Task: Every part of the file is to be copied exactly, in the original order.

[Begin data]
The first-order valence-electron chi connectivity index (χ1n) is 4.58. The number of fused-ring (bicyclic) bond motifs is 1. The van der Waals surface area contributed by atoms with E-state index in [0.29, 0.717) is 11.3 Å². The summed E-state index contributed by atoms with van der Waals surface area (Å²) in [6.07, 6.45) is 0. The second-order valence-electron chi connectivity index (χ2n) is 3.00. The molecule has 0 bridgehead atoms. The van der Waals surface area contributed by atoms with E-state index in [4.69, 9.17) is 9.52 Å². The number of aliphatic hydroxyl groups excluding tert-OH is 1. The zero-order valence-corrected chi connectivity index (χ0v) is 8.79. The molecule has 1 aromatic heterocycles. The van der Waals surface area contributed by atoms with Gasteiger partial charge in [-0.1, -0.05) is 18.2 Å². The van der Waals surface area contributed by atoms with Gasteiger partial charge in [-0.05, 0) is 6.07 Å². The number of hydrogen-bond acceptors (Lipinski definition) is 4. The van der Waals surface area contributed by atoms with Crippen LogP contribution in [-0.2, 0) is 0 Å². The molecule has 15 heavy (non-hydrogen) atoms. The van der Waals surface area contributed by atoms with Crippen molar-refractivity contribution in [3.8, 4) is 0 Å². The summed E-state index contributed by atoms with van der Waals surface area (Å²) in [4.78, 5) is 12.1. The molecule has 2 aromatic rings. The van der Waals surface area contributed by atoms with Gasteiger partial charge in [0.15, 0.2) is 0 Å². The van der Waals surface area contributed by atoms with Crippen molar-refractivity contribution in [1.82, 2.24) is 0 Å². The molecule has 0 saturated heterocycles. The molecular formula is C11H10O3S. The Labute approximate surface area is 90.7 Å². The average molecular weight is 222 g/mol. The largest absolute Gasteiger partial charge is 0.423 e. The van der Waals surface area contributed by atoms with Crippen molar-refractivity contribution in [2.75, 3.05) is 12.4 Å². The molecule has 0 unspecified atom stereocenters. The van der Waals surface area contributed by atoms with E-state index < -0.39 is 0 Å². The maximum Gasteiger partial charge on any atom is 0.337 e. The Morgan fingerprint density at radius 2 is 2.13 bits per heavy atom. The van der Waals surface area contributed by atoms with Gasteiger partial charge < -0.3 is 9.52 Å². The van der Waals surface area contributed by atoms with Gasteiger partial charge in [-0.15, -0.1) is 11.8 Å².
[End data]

The first-order valence-electron chi connectivity index (χ1n) is 4.58. The number of fused-ring (bicyclic) bond motifs is 1. The van der Waals surface area contributed by atoms with E-state index in [0.29, 0.717) is 11.3 Å². The summed E-state index contributed by atoms with van der Waals surface area (Å²) in [6.07, 6.45) is 0. The second-order valence-electron chi connectivity index (χ2n) is 3.00. The molecule has 0 bridgehead atoms. The van der Waals surface area contributed by atoms with E-state index in [4.69, 9.17) is 9.52 Å². The number of aliphatic hydroxyl groups excluding tert-OH is 1. The zero-order valence-corrected chi connectivity index (χ0v) is 8.79. The molecule has 1 aromatic heterocycles. The van der Waals surface area contributed by atoms with Gasteiger partial charge in [-0.1, -0.05) is 18.2 Å². The van der Waals surface area contributed by atoms with Gasteiger partial charge in [-0.05, 0) is 6.07 Å². The number of hydrogen-bond acceptors (Lipinski definition) is 4. The van der Waals surface area contributed by atoms with Crippen LogP contribution in [-0.2, 0) is 0 Å². The molecule has 15 heavy (non-hydrogen) atoms. The van der Waals surface area contributed by atoms with Crippen molar-refractivity contribution in [3.8, 4) is 0 Å². The summed E-state index contributed by atoms with van der Waals surface area (Å²) in [4.78, 5) is 12.1. The molecule has 2 aromatic rings. The van der Waals surface area contributed by atoms with Gasteiger partial charge in [0.15, 0.2) is 0 Å². The van der Waals surface area contributed by atoms with Crippen molar-refractivity contribution in [1.82, 2.24) is 0 Å². The molecule has 0 saturated heterocycles. The molecular formula is C11H10O3S. The Labute approximate surface area is 90.7 Å². The average molecular weight is 222 g/mol. The largest absolute Gasteiger partial charge is 0.423 e. The van der Waals surface area contributed by atoms with Crippen molar-refractivity contribution in [2.75, 3.05) is 12.4 Å². The molecule has 0 unspecified atom stereocenters. The van der Waals surface area contributed by atoms with E-state index < -0.39 is 0 Å². The maximum Gasteiger partial charge on any atom is 0.337 e. The Morgan fingerprint density at radius 2 is 2.13 bits per heavy atom. The van der Waals surface area contributed by atoms with Gasteiger partial charge < -0.3 is 9.52 Å². The van der Waals surface area contributed by atoms with Gasteiger partial charge in [-0.15, -0.1) is 11.8 Å².